May 22, 2010

I’ve talked before about the Rock mystique, or the myth of the rock star.

It’s an old story by now : with Twitter and vlogs describing the minutae of your favourite artists, where is the mystique, the awesome “otherness” that surrounded visionaries like Page and Morrison?

Watching The Fiery Furnaces at ATP last weekend, it confirmed to me just how false, and ridiculous, the idea of “mystique” is.

Mystique is manifest not in the artist but in the music and the way it’s presented.

It’s created in the feeling of “why are they doing THAT?” “how are they making that sound?” and most universally “how are they making me FEEL that way?”

Bottom line: Forget about the image. Make amazing music, dangerous music, nonsensical music. The music will take care of the mystique.


Some thoughts on “Slow Music”

May 6, 2010

The slow food movement has been around for years – stressing an appreciation of local produce, hand-preparation and eschewing food that’s been processed.

By “slow music”, I’m emphasising not so much the locally produced aspect (which I’ve always felt is highly valuable but a lenghty discussion of that value is for another post). Rather, I want to emphasize the idea of taking time to appreciate music – to really let it blossom.

I recently realized, to my disappointment, that there’d been far to many albums in the past 5 years that I’ve loved – and only listened to once or twice. One of the clearest examples being the excellent Portishead “Third”, an album that clearly deserves my time – but has, up to this point, not been given it.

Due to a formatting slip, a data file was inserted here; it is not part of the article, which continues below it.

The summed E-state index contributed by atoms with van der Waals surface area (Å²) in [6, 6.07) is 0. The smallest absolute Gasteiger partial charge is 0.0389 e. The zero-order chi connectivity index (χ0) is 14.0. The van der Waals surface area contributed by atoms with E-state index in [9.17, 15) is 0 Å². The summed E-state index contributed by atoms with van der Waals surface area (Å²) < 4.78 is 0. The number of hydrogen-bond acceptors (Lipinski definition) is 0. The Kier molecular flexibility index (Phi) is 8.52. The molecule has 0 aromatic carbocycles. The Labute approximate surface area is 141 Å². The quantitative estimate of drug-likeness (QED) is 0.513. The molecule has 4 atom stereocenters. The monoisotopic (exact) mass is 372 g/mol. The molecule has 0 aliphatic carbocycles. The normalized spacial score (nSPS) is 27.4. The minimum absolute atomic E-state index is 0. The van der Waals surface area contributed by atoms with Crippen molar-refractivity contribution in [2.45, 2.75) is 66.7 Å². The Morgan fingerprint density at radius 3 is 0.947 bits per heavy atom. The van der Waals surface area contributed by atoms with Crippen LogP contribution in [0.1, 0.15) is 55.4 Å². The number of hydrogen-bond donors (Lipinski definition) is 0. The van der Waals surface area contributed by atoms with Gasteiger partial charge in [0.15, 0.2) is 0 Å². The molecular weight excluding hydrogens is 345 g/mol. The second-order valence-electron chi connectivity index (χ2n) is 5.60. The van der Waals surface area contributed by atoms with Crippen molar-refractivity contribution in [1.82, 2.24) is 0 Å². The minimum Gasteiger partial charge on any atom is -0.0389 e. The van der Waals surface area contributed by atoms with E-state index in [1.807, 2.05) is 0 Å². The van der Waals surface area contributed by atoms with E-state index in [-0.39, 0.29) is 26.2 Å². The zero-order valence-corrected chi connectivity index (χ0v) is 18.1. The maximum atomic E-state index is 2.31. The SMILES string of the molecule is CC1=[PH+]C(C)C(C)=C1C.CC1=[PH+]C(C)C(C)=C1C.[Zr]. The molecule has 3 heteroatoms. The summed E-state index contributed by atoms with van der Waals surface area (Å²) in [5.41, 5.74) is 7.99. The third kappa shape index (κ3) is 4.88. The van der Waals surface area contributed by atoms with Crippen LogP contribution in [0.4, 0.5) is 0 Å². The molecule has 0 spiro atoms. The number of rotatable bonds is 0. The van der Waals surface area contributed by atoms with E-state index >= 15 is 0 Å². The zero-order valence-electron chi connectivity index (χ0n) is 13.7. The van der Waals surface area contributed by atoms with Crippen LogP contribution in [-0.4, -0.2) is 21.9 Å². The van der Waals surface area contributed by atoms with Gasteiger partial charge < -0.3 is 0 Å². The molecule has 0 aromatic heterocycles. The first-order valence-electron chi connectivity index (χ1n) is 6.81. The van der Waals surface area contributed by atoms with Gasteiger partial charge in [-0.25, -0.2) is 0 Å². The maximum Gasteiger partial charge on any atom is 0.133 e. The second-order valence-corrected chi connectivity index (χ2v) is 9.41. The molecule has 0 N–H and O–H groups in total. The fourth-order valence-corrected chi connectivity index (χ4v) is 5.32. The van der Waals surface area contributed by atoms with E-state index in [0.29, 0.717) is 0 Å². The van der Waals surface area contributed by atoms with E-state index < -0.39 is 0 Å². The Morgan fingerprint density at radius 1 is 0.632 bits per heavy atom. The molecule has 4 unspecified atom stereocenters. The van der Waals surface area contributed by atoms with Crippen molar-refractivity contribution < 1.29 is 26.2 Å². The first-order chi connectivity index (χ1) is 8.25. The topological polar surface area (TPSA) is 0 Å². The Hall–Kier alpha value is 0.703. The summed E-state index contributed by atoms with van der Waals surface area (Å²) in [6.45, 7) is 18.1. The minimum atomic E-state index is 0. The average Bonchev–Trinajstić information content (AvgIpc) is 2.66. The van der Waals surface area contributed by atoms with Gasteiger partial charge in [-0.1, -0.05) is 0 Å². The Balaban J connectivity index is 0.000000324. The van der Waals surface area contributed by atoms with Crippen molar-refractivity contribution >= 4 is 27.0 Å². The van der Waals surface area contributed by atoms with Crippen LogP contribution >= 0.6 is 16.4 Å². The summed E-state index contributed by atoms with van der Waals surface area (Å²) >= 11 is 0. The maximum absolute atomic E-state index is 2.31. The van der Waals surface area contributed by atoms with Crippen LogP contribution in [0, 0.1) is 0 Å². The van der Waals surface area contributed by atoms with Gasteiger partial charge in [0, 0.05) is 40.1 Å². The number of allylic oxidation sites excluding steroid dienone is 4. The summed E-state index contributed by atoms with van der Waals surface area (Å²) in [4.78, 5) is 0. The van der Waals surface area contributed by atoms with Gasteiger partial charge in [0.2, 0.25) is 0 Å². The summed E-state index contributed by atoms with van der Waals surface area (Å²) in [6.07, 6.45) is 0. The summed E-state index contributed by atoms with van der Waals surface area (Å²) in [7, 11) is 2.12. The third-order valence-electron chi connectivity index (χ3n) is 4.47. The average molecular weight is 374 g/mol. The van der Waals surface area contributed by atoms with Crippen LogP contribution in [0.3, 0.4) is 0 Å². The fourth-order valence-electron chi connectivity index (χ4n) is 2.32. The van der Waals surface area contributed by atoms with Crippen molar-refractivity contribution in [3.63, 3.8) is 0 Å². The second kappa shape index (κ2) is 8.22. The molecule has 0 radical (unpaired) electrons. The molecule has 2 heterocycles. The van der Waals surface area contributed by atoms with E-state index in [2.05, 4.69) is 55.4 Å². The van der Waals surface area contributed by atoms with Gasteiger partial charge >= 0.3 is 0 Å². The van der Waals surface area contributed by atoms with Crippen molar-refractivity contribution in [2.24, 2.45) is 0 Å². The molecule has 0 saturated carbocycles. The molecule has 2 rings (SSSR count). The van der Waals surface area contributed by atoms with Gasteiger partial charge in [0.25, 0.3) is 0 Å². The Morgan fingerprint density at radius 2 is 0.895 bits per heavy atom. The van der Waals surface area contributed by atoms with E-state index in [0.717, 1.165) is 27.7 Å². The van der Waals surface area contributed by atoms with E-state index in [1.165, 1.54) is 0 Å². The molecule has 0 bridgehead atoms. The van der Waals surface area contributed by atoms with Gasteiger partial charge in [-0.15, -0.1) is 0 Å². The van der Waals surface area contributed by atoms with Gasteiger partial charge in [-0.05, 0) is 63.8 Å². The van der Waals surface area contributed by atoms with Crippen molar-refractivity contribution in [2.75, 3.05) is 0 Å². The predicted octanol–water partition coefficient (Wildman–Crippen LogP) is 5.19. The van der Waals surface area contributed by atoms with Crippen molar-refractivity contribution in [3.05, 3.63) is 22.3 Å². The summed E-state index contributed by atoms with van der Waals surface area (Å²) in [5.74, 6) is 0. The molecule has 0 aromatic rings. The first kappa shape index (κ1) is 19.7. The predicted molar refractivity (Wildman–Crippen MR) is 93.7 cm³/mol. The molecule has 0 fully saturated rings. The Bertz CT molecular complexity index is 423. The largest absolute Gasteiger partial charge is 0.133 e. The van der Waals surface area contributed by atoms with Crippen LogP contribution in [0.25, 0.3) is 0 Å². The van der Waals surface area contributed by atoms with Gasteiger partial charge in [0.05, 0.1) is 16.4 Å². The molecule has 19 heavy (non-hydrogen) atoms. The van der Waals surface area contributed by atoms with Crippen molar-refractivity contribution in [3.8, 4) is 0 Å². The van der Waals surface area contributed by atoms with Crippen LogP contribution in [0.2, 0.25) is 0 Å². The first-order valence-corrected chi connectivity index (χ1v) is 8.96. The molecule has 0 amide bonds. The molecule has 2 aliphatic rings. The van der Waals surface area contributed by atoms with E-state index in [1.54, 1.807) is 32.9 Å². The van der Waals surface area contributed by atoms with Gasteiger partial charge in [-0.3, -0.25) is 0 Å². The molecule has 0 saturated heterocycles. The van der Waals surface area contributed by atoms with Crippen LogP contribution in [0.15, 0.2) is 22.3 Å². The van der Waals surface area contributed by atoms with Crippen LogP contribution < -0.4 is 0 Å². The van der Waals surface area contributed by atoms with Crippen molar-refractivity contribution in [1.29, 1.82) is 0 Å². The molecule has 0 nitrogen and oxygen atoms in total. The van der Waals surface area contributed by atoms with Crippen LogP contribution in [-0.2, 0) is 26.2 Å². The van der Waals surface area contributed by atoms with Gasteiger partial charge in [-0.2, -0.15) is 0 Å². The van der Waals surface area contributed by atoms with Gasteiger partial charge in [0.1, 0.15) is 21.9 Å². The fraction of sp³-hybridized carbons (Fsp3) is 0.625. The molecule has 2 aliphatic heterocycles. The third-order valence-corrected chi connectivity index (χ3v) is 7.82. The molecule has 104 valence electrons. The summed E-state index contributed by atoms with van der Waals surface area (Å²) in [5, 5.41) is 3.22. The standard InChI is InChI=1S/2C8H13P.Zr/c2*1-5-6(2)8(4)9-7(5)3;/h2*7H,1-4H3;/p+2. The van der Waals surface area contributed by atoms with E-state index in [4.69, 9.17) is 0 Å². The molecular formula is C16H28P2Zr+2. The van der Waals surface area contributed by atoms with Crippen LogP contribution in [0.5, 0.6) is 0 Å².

Why this lack of attention? Because searching, discovering and sharing music has usurped truly *falling in love* with music. In my hurry to find the next great album, and the wave of music blogs, stores and “filters” doing the same thing, I’ve begun to notice that I’m missing something.

Recent online music startup mFlow has the tagline “Because discovery is the greatest thrill in music” – all well and good, but dead wrong. *Music* is the greatest thrill in music.

For me, there’s a hole where the love affairs should be; where in the past I gave my whole summer to “Kid A”, or my time in a new city to Aimee Mann, now there’s just a blur of albums and songs, the gems of which have been washed away among the tidal wave of new music coming at me every day.

So, there’s something wrong – what’s the solution? Well, if Clay Shirky is to be believed, there’s no “information overload” just a “filter failure”.

If that’s the case, I’d love an iPhone/iTunes app that is basically Instapaper for albums. When a record really REALLY moves me, I just mark it “Listen again later” – it’s stored in a special folder (a VERY special folder, as this won’t be for just ANY album). That way it doesn’t get lost in the deluge. I understand this can be done with a combo of smart playlists etc, but it needs to be as intuitive as Instapaper to really hit home so I can listen and relisten at my leisure.

I’d love to hear if you’ve experienced something similar, whether you think there’s a need to think about slow music, or how you’ve moved toward “slow music” habits already.

Props to the excellent Juggernaut Brew blog & the ever wonderful @ianmcnulty & @thoughtwax for inspiring this post.